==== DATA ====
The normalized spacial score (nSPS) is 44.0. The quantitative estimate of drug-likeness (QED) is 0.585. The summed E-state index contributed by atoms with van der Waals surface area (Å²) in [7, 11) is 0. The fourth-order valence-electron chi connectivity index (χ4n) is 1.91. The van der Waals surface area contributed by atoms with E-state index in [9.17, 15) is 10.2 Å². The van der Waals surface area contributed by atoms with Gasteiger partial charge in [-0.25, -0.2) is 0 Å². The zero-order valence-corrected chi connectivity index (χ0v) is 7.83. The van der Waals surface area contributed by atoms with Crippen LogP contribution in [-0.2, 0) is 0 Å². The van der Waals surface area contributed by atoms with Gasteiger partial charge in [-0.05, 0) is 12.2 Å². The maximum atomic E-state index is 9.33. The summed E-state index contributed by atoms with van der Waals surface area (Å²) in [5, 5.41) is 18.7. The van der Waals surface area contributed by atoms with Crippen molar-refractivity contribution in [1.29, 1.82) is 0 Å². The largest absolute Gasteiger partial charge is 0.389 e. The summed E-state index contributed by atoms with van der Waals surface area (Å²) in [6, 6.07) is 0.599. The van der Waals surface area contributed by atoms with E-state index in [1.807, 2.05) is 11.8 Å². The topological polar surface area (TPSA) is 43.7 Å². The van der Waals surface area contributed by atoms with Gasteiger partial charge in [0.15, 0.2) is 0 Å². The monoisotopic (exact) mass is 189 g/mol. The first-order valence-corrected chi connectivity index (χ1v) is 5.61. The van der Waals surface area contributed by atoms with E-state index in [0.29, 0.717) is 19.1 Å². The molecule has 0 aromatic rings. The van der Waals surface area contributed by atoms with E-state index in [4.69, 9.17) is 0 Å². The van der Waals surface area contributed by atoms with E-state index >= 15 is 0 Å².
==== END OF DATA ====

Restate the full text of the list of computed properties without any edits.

The normalized spacial score (nSPS) is 44.0. The quantitative estimate of drug-likeness (QED) is 0.585. The summed E-state index contributed by atoms with van der Waals surface area (Å²) in [7, 11) is 0. The fourth-order valence-electron chi connectivity index (χ4n) is 1.91. The van der Waals surface area contributed by atoms with E-state index in [9.17, 15) is 10.2 Å². The van der Waals surface area contributed by atoms with Gasteiger partial charge in [-0.25, -0.2) is 0 Å². The zero-order valence-corrected chi connectivity index (χ0v) is 7.83. The van der Waals surface area contributed by atoms with Crippen LogP contribution in [-0.2, 0) is 0 Å². The van der Waals surface area contributed by atoms with Gasteiger partial charge in [-0.05, 0) is 12.2 Å². The maximum atomic E-state index is 9.33. The summed E-state index contributed by atoms with van der Waals surface area (Å²) in [5, 5.41) is 18.7. The van der Waals surface area contributed by atoms with Crippen molar-refractivity contribution in [1.29, 1.82) is 0 Å². The largest absolute Gasteiger partial charge is 0.389 e. The summed E-state index contributed by atoms with van der Waals surface area (Å²) in [6, 6.07) is 0.599. The van der Waals surface area contributed by atoms with E-state index in [1.807, 2.05) is 11.8 Å². The topological polar surface area (TPSA) is 43.7 Å². The van der Waals surface area contributed by atoms with Gasteiger partial charge in [0.15, 0.2) is 0 Å². The monoisotopic (exact) mass is 189 g/mol. The first-order valence-corrected chi connectivity index (χ1v) is 5.61. The van der Waals surface area contributed by atoms with E-state index in [0.29, 0.717) is 19.1 Å². The molecule has 0 aromatic rings. The van der Waals surface area contributed by atoms with E-state index in [4.69, 9.17) is 0 Å². The van der Waals surface area contributed by atoms with E-state index >= 15 is 0 Å².